Hartley: Experience autumn with expert tips From Fodor’s
The following is an open letter to renowned travel and tourism publisher Fodor’s:
I, like many Coloradans, love autumn in the high country. This one was particularly spectacular, with the aspens and scrub oak bursting out in every conceivable shade of yellow, orange, brown and red.
I dearly wanted to try a new adventure this fall, and I came across a story on your website dated Oct. 15, written by Emily Saladino, titled “9 Great Adventures for Fall.” One of the adventures, “Get Inn Shape,” sounded like exactly what I’d been looking for. I’ve always heard one could hike from Crested Butte to Aspen, and I figured if there was anyone I could trust to tell me how to do it correctly, it was Fodor’s — the experts.
The writer’s description of the hike sounded positively blissful, so my wife and son and I joined another couple and their young son, and we attempted to do just what Ms. Saladino suggested when she wrote, “Pack your snowshoes when you depart the Nordic Inn in Crested Butte, and then hike 11 miles through the aspen- and pine-covered Maroon Bells Peaks until you reach the historic Limelight Hotel in Aspen.”
We booked rooms at the Nordic Inn and set off bright and early the next morning with our snowshoes on our backs, and we hiked for what felt like 10 or 11 miles. This brought us to a town of sorts, and I remarked to my wife that Aspen seemed a lot smaller than I would have guessed.
Only later, after we’d knocked on the door of the building most likely to be the Limelight Hotel, did we learn that we had not reached Aspen. We were in some place called Gothic.
The friendly lady who answered the door informed us that to hike to Aspen, we needed to start at a place called Schofield Park, which is about 45 minutes by car from Crested Butte. So we hiked back to the Nordic Inn, spent another night and then drove the harrowing dirt road to Schofield Park in the morning, still eager to start our great adventure.
The six of us set off from the trailhead at Schofield Park, and for a few miles, the hike was wonderful. We went up a valley with beautiful stands of aspen and pine, and though we encountered a little snow, we weren’t concerned; we had our snowshoes with us, just like you suggested.
As we approached the head of the valley, we encountered a hiker coming the other way, and we asked him if the mountains we were seeing were the famous “Maroon Bells Peaks.” He gave us an odd look before informing us that they were simply the Maroon Bells, and yes, that was them.
They were magnificent! But 12,500-foot-high West Maroon Pass, which your article neglected to mention, proved a little problematic. There was a lot of early-season snow, and though we used our snowshoes, we unfortunately lost the other couple in an avalanche.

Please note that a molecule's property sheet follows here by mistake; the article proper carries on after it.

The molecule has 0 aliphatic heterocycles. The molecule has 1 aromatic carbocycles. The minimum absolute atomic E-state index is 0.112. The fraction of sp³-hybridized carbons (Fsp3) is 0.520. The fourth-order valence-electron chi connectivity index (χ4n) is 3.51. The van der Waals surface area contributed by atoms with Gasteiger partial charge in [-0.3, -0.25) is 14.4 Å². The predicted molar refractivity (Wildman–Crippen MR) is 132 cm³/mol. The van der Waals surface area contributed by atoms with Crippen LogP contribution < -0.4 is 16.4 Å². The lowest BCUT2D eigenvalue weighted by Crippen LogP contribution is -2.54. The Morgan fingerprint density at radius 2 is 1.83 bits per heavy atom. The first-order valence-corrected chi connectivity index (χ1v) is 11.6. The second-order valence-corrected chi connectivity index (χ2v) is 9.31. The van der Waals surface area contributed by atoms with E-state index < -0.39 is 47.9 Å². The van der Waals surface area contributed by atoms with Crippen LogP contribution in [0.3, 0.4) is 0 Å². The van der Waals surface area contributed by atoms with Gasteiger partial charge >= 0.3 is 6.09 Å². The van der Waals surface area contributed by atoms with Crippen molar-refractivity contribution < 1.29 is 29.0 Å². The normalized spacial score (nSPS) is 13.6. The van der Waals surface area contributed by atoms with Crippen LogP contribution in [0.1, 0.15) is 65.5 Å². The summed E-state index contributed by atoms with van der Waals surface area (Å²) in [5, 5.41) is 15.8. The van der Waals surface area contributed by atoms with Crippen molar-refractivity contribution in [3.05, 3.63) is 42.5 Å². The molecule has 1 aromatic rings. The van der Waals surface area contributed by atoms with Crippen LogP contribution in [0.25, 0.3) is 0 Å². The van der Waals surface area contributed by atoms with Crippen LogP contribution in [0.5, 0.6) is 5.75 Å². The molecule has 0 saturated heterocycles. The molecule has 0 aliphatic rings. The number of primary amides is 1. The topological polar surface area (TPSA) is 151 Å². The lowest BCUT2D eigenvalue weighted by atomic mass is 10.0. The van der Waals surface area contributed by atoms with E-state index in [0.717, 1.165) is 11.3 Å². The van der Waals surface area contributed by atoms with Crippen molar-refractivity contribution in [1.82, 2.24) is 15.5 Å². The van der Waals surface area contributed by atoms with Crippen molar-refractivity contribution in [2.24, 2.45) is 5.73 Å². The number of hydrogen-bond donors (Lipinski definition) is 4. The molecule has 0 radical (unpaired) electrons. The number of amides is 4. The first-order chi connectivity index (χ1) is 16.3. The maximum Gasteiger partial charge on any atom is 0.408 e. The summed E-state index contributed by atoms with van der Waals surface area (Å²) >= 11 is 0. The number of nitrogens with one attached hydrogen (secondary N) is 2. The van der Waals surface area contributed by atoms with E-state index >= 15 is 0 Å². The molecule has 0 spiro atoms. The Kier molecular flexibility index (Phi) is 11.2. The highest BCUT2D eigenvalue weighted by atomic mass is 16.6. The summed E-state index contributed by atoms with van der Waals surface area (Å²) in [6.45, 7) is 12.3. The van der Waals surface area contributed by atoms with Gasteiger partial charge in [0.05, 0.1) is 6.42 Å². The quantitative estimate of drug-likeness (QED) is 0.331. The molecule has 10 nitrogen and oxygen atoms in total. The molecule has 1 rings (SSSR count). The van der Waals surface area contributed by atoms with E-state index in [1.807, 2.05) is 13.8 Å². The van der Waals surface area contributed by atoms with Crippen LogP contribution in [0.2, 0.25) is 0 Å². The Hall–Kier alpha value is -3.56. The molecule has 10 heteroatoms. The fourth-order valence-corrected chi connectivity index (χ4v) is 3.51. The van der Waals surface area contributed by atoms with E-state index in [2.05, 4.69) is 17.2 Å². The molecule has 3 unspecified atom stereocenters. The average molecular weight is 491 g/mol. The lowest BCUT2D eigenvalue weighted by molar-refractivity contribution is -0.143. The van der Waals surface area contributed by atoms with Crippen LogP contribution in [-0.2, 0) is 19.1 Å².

Not to worry, though; my wife and son and the other boy and I soldiered on, and after 11 miles, we arrived at a parking lot and bus stop by the shore of a beautiful lake. There was a structure there, and thinking it might be the Limelight Hotel, I went inside, but it was only a restroom.
We asked a woman for help, and she told us we could take a bus if the buses were running this time of year, but they weren’t, so we hitched a ride to a place called Aspen Highlands, where we caught a bus that brought us to downtown Aspen.
We eventually reached the “historic” Limelight Hotel, rebuilt from the ground up in 2005, and spent a pleasant night there. However, the next morning, we encountered some problems trying to do what Ms. Saladino suggested when she wrote, “Had enough trekking for one weekend? The hotels will happily send a helicopter or limousine for the return trip.”
It seems neither the Nordic Inn nor the Limelight Hotel owns a helicopter, and we couldn’t find one that would fly us to Schofield Park on our own. We ended up emptying our savings account to pay a guy from Aspen to drive us back to our car, but we made it safe and sound — at least four of the six of us did.
Anyway, just wanted to thank you and Ms. Saladino for the suggestion.
I’m With Stupid
Todd Hartley reminds you that no one except ultramarathoners has ever actually hiked from Crested Butte to Aspen. To read more or leave a comment, please visit http://www.zerobudget.net.
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As someone who has spent many summers in Aspen over the past 30 years, I find it shameful that a developer, who obviously doesn’t live in the east end, can even challenge the code change…